While living on the Nopal cactus the insect produces a white fluffy covering to protect it from predators, some people mistakenly think this is a fungus growing on the cactus. Found in Mexico, Peru, Chile and the Canary Islands, today most Cochineal is raised on farms rather than gathered in the wild.

Cochineal has been used as a dye for hundreds of years (since the Mesoamericans discovered it) and remains popular today – it is wash-fast and light-fast. There are beautiful Aztec textile fragments showing Cochineal preserved in Museums.

The female is carefully collected from the Nopal cactus. The collected insects are then spread out and dried in the sun. Collecting the insects is very labor intensive – really an art – done with much patience and care. To use, the dried bugs are ground into a fine powder. Did you know that it takes approximately 150,000 bugs to make up a kilo? That is how tiny they are!

An alum mordant will give you a bluish red – add an acid, say lemon juice, and you will get scarlet. The dye bath can be used several times, giving lighter and lighter results, ending with a soft pink.

The Yarn Tree carries Cochineal Extract, as well as Cochineal Bugs Whole and Ground. Click here to learn more – Natural Dyes – Plant Materials, Bugs and Extracts





























































































































































































































































































































San Pedro Cajonos – Indigo Workshop in the Silk Village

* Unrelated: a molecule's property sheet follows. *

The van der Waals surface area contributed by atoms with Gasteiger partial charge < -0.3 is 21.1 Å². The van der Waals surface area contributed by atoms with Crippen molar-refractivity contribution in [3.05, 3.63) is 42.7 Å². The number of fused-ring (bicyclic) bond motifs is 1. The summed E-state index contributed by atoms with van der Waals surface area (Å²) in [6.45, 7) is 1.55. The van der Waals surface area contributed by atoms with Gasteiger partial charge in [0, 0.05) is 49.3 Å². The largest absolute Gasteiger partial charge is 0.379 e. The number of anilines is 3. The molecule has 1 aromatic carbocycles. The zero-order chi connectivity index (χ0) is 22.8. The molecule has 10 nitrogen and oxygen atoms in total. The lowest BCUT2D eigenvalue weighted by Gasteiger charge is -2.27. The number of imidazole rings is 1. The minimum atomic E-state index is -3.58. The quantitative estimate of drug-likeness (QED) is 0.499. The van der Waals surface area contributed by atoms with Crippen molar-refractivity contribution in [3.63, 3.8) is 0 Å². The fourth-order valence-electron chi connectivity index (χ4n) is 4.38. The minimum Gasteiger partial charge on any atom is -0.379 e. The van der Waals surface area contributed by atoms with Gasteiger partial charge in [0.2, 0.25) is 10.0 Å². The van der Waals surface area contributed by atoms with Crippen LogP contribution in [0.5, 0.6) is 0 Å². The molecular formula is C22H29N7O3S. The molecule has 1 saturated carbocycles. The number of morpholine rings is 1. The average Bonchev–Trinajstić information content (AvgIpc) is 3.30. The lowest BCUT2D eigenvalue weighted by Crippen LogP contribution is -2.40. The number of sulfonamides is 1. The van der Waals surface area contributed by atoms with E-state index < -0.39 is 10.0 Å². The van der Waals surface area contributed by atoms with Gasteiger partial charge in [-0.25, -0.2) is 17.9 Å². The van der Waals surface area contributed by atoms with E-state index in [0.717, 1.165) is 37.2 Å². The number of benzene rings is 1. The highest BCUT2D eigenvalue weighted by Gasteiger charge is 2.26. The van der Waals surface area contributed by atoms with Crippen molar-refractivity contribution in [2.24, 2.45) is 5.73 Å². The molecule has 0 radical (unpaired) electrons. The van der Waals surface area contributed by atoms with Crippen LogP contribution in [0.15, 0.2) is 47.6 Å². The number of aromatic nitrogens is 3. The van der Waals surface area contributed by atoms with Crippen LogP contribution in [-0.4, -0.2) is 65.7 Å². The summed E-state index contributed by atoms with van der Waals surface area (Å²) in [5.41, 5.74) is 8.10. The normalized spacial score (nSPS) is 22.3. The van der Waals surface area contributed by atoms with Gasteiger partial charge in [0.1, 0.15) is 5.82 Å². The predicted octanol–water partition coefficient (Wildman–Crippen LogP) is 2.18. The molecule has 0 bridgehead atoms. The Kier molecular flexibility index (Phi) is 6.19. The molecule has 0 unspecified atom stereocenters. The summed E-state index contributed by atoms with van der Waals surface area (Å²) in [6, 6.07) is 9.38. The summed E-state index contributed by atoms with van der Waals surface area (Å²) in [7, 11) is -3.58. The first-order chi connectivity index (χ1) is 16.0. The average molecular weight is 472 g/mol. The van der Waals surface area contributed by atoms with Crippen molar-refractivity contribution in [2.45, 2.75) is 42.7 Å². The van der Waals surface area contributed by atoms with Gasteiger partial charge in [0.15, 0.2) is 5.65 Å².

The following slideshow is of the indigo workshop held in San Pedro Cajonos over two days in March 2012.

Photo credit: Linda LaBelle, Leslie Fiske Larson and Adriana Sabino Vásquez (MTO)

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Indigo Workshops – Oaxaca March 2012

Oaxaca – March 2nd thru March 18th 2012

My recent trip to Oaxaca, Mexico was a huge success!

I arrived late evening March 2nd at a lovely home where the family rents out rooms. I was greeted with much warmth and though they spoke little English and I even less Spanish we hit it off right away.

On the 3rd I went to the Museo Textil de Oaxaca, where I would be giving workshops over the next two weeks, to meet with Eric Chavez. We wanted to run over a few things and make sure we had all the necessary materials.

I had carried 120lbs of tools and materials with me in my luggage! But there were still a few last minute items I needed to pickup.